30-year fixed mortgage rates chart
updated 12/31/2008 10:45:29 AM ET 2008-12-31T15:45:29

Mortgage applications remained at their highest level in more than five years last week, as borrowers took advantage of attractive rates and rushed to refinance their home loans.

While low rates are a great opportunity for borrowers with solid credit and plenty of equity in their homes, those in danger of foreclosure are sidelined, and defaults are expected to keep rising in the coming months.

The Mortgage Bankers Association said Wednesday its weekly application index was essentially unchanged for the week ending Dec. 26. The index came in at 1245.7 from 1245.4 a week earlier. Applications surged earlier this month to the highest level since July 2003, when refinancing activity boomed at the peak of the housing market.

More than 80 percent of applications came from borrowers looking to refinance at more affordable rates, the trade group said. Refinance volume dipped by 0.4 percent, while purchase volume rose 1.4 percent.

The trade group's application index is still below its peak of 1,856.7, reached in May 2003 at the height of the housing boom. The survey provides a snapshot of mortgage lending activity involving mortgage bankers, commercial banks and thrifts. It covers about half of all new residential mortgage loans each week.

An index value of 100 is equal to the application volume on March 16, 1990, the first week the MBA tracked application volume.

Interest rates have plunged since the Federal Reserve said last month it would buy up to $500 billion in mortgage-backed securities in an effort to bolster the long-suffering housing market. The Fed, starting early next month, will buy securities guaranteed by the government-controlled home loan giants Fannie Mae, Freddie Mac and Ginnie Mae, a federal agency.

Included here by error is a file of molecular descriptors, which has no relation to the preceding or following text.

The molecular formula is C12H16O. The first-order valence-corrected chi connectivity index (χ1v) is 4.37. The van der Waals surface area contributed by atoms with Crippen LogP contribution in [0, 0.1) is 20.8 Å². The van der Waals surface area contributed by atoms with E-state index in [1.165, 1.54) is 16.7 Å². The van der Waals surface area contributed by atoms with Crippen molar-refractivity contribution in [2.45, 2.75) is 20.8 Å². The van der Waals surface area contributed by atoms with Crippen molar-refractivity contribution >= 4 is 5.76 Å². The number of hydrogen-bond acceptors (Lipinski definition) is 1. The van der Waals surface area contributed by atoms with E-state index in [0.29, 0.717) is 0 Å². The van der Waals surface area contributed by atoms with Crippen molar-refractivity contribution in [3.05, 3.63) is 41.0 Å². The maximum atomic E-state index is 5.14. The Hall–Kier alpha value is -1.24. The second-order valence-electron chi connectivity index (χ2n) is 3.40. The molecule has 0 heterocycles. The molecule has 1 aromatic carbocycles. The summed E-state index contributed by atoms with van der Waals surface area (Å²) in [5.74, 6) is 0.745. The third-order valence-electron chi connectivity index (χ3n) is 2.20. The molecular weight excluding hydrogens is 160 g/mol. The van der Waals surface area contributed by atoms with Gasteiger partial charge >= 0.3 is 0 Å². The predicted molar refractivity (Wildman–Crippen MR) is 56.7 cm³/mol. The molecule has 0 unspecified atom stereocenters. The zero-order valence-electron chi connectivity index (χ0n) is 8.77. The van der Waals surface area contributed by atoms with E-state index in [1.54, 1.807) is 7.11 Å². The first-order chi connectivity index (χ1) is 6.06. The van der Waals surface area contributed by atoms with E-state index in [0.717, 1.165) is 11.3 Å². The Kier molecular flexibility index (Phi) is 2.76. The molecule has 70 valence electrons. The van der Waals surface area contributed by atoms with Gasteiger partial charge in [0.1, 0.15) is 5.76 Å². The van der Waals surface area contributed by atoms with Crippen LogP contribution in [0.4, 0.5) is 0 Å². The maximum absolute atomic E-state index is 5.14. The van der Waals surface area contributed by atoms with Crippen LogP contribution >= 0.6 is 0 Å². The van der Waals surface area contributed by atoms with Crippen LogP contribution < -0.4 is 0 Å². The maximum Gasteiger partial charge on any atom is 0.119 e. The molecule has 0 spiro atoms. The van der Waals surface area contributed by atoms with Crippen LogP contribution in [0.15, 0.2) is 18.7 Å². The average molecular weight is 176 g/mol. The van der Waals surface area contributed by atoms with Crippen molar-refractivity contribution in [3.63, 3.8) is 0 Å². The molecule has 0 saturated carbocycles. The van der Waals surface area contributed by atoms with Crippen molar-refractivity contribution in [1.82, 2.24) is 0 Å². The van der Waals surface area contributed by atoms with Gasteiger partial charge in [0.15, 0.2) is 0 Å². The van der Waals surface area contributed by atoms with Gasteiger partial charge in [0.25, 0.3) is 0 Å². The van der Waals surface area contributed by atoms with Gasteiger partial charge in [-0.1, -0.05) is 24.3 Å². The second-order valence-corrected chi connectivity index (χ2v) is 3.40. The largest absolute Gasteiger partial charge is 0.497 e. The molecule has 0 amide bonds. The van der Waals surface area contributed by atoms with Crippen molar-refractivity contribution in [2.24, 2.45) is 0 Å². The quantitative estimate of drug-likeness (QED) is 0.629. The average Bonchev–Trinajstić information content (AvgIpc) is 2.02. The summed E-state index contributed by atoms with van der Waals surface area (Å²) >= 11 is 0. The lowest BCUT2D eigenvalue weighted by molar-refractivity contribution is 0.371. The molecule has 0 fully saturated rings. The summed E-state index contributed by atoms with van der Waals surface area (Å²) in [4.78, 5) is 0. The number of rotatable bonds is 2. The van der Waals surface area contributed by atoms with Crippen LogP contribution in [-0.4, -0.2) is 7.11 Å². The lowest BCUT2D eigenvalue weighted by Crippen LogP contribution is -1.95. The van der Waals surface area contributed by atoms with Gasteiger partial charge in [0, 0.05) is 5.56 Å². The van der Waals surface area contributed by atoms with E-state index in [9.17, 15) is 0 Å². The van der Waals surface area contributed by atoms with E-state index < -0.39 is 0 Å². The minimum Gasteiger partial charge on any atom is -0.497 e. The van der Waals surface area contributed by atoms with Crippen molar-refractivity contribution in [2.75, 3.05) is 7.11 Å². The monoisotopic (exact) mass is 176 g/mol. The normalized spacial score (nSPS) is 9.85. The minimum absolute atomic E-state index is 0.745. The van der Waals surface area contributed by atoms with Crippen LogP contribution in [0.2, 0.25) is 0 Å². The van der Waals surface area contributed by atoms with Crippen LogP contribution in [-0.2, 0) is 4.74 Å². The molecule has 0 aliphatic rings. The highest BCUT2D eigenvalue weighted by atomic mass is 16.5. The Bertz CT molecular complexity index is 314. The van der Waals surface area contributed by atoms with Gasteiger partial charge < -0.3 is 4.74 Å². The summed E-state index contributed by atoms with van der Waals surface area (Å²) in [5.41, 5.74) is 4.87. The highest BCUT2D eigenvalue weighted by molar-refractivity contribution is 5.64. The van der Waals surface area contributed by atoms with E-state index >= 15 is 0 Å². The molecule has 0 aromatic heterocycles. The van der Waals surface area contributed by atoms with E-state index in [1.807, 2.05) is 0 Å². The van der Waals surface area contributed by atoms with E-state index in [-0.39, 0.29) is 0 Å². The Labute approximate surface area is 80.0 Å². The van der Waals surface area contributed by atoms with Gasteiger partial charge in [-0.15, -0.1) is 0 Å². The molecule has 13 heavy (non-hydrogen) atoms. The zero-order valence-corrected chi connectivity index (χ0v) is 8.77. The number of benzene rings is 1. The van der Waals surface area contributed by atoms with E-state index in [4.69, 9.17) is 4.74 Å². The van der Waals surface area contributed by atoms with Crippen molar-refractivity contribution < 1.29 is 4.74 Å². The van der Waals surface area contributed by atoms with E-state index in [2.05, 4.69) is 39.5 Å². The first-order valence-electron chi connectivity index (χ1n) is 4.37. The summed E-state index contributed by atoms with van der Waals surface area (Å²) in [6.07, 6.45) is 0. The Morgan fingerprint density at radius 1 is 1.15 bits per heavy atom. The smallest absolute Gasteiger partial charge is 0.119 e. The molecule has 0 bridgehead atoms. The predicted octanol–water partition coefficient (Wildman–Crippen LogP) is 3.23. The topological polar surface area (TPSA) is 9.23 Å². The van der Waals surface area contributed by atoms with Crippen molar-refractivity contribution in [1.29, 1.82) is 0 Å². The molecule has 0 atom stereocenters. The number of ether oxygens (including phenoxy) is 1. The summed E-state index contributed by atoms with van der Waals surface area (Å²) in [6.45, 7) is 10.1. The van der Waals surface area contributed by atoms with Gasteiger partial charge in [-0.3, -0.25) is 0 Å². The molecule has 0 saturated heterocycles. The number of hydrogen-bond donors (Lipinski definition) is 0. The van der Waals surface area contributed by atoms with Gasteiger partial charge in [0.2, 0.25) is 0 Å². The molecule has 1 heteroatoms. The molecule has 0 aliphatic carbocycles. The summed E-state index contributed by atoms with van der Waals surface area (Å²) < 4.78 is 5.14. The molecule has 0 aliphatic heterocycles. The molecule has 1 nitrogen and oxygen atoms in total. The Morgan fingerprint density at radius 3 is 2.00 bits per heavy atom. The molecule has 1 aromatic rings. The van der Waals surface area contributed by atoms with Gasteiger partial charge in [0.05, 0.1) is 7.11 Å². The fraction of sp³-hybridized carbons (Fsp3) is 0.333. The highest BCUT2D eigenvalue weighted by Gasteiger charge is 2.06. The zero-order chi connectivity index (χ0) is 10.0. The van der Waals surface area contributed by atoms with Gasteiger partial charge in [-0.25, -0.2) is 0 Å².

The average rate for traditional, 30-year fixed-rate mortgages decreased to 5.03 percent from 5.04 percent a week earlier, according to the MBA report. That was the lowest point in the weekly survey since rates fell to 4.99 percent in June 2003.

The average rate for 15-year fixed-rate mortgages fell to 4.79 percent from 4.91 percent a week earlier, while the average rate for one-year adjustable-rate mortgages fell to 6.15 percent from 6.36 percent.

Copyright 2008 The Associated Press. All rights reserved. This material may not be published, broadcast, rewritten or redistributed.

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Data: Latest rates in the US

Home equity rates View rates in your area
Home equity type Today +/- Chart
$30K HELOC FICO 3.79%
$30K home equity loan FICO 4.99%
$75K home equity loan FICO 4.69%
Credit card rates View more rates
Card type Today +/- Last Week
Low Interest Cards 13.83%
13.79%
Cash Back Cards 17.80%
17.78%
Rewards Cards 17.18%
17.17%
Source: Bankrate.com